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Table of Contents Content Standards Lesson Title Objectives Guiding Questions Materials Activities References Handouts Title Page Forces and Loads Loads Static Loads Dynamic Loads Live Loads Dead Loads Tension Compression Tension and Compression (Images) Shear Shear (Image) Torsion Torsion (Images)

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Standards Standards for Technology Education Construction Systems WVEIS 2424 Standard 7: Forces and Loads (2424.S.7) Students will identify and examine the forces and loads acting upon structural elements. Forces and Loads Objectives Students will: Differentiate between the forces that act on structures (tension, compression, shear, and torsion), and determine which forces are present in various structural elements Differentiate between static, continuous dynamic, and impact dynamic loads, and give examples of each.

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Forces and Loads George Washington Bridge, NYC Lesson Title

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Objectives After performing several small activities and studying with the handouts the students will be able to distinguish between different forces that are present in various structural elements and will have basic knowledge of different loads that act on structures.

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Guiding Questions Which forces have you already heard of? Where do loads on structures come from? Why is it important that Engineers understand the basic principles of physics? Can you think of a simple, every day example where we can find tension and compression? Do you know of any structures that have collapsed?

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Materials Rubber band for each student Marshmallow for each student Handouts –(alternatively the applicable slides can be presented in form of a PowerPoint presentation)

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Activities Tension: –Students are to link their hands together and pull. They will feel tension. –Let students stretch a rubber band. They see tension in action. The rubber stretches, and the band gets longer. It's in tension. Compression: –Have students put their hands together and push hard. They will feel tension –Give each student a marshmallow to put on the table in front of them. As they push it down with their hand, the marshmallow gets shorter because it is in compression.

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References –http://www.adl.gatech.edu/classes/dci/structur/dci08.html –http://www.answers.com/topic/shear-stress?cat=technology –http://www- geology.ucdavis.edu/~GEL1/W03_verosub/G1Hwebsite/buildinggroup/ Andrews/challenges.html –http://www.enm.bris.ac.uk/research/nonlinear/tacoma/tacoma.html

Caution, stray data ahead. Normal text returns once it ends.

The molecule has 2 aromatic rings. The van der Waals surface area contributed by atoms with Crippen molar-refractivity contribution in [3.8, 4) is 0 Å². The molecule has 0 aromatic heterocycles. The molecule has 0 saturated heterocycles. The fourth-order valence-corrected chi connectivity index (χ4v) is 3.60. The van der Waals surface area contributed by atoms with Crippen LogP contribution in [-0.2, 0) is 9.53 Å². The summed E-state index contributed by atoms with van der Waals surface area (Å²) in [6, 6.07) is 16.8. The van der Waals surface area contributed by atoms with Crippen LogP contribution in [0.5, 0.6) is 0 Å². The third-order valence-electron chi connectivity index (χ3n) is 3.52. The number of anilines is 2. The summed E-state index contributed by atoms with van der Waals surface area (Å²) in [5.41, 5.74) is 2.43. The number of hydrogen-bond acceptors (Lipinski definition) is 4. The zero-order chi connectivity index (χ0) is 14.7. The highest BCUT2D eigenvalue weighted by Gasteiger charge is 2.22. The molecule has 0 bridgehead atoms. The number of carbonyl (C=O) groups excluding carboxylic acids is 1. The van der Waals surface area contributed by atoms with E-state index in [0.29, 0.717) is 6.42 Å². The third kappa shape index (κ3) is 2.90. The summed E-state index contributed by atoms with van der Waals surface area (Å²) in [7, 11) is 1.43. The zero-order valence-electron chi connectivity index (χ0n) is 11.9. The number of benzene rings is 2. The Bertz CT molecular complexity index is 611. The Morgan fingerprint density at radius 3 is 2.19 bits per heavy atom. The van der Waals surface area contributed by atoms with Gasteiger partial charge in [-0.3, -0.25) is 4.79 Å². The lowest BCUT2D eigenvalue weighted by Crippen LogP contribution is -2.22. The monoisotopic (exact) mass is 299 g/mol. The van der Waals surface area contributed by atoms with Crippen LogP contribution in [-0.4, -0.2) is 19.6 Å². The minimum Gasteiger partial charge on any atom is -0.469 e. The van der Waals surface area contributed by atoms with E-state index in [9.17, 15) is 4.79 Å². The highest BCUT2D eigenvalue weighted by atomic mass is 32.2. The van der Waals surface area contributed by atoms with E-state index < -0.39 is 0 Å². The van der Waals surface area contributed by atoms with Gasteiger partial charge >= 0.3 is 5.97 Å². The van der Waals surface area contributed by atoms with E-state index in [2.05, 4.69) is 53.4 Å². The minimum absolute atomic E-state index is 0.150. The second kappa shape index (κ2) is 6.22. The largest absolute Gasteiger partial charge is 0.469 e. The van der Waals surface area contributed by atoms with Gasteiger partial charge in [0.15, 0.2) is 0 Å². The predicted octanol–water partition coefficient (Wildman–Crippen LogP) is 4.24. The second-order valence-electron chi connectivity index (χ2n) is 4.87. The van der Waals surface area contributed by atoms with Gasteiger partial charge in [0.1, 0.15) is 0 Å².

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Forces and Loads George Washington Bridge, NYC

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Forces and Loads Forces that act on structures are called loads Loads on structures come from three main sources: –Structure weight –Occupants or users –Natural elements

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Loads Two main categories: – Static Loads The effect of the load on a structure – Dynamic Loads The permanence of the load

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Static Loads –Static loads change slowly or are motionless –Static loads can include: The weight of the structure The weight of its occupants Any furniture or machinery

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Dynamic Loads Change rapidly or move unpredictably Dynamic loads can include: –Wind –Waves –Earthquakes –Traffic over a bridge

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Live Loads Anything not permanently attached to the structure Can be moved or changed over time Live loads from natural elements: –Snow, Winds, earthquakes, water Live occupant loads: –People, Furniture, Machines

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Dead Loads Weight of the structure itself Includes all structural elements and components, such as –Roof –Walls –Floors –Foundation

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TENSION- The Pulling Force Stretches materials apart Look for materials in tension in: –Rope and suspension bridges –Telephone wires –Tents –Steel cables supporting a full elevator

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COMPRESSION - The Pushing Force Compression pushes materials Look for materials in compression in: –Pyramids –Telephone poles – Arch bridges

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Tension and Compression

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SHEAR – The Sliding Force Shear causes parts of a material to slide past one another in opposite directions

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A road destroyed by shear

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TORSION – The Twisting Force Torsion is the force that twists a material

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Tacoma, Washington, 1940 Torsion movement, twisting motion

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